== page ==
Of course, there's a price to pay for all that studied minimalism; there's no room for a screen, or indeed any playback controls on the shuffle itself. The three way slider mounted on the top next to the headphone output (which still doubles as the USB connector) simply switches between off and Shuffle and Play in Order modes, and the only other feature on the unit is a small LED indicator for battery status.
Controls are, instead, mounted on the earphones, on the cable below the right earpiece. As with the remote built into Apple's In Ear Headphones, we effectively get three buttons; volume up, volume down, and a multi-function effort. Here's where the shuffle gets slightly clever. Click this button once and it pauses or plays. Double-click it and it goes forward one track. Triple-click it, and you skip one track backwards.
All well and good, but that's not really a lot of control, is it? Well, Apple has come up with a smarter alternative to the screen this time: speech. Click and hold the button and a robotic voice (male or female synced with a Mac or PC respectively) announces the name of the current track and artist. Better still, this is the first shuffle to support playlists. Click and hold the button longer and you get the name of the current playlist, before the shuffle starts cycling through any playlists you've transferred to the device. Hear the one you want? Click again and you're away. It's simple, but it works, and it's a more sophisticated AUI (Audio User Interface) than that on the Sony W202 walkman, with its bizarre "zappin' in" exclamations.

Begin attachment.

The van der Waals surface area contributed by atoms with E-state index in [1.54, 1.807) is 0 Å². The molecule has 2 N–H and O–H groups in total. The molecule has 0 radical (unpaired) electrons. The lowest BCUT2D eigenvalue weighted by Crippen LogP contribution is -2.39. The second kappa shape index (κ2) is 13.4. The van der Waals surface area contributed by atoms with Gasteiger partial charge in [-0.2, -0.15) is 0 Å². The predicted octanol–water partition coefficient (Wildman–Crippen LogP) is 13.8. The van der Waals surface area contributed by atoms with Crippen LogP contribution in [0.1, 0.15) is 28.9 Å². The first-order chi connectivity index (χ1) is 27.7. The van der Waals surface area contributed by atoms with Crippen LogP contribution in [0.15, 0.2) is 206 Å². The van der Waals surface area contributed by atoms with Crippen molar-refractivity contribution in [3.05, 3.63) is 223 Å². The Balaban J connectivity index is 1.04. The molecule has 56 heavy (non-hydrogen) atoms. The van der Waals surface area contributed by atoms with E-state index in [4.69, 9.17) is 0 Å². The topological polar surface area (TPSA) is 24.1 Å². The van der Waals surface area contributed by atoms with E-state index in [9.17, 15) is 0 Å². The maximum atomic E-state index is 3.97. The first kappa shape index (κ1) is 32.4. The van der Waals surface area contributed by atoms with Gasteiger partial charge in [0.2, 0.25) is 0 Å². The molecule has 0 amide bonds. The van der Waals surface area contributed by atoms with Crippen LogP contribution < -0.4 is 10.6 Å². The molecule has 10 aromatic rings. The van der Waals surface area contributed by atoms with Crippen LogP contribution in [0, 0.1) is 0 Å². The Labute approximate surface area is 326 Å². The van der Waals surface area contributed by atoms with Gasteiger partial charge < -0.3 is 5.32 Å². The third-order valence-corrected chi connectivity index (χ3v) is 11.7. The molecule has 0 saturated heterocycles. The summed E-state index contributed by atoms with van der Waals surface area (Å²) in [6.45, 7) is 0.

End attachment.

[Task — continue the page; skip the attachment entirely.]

I understand that MacOS users get a more human voice, but the one Windows users get is perfectly usable. In fact, bar the odd bit of peculiar pronunciation, the only weird foible I found was that, when announcing classical pieces by Wagner, the shuffle would suddenly switch to a strange, Germanic male accent. Still, I guess you might call it appropriate.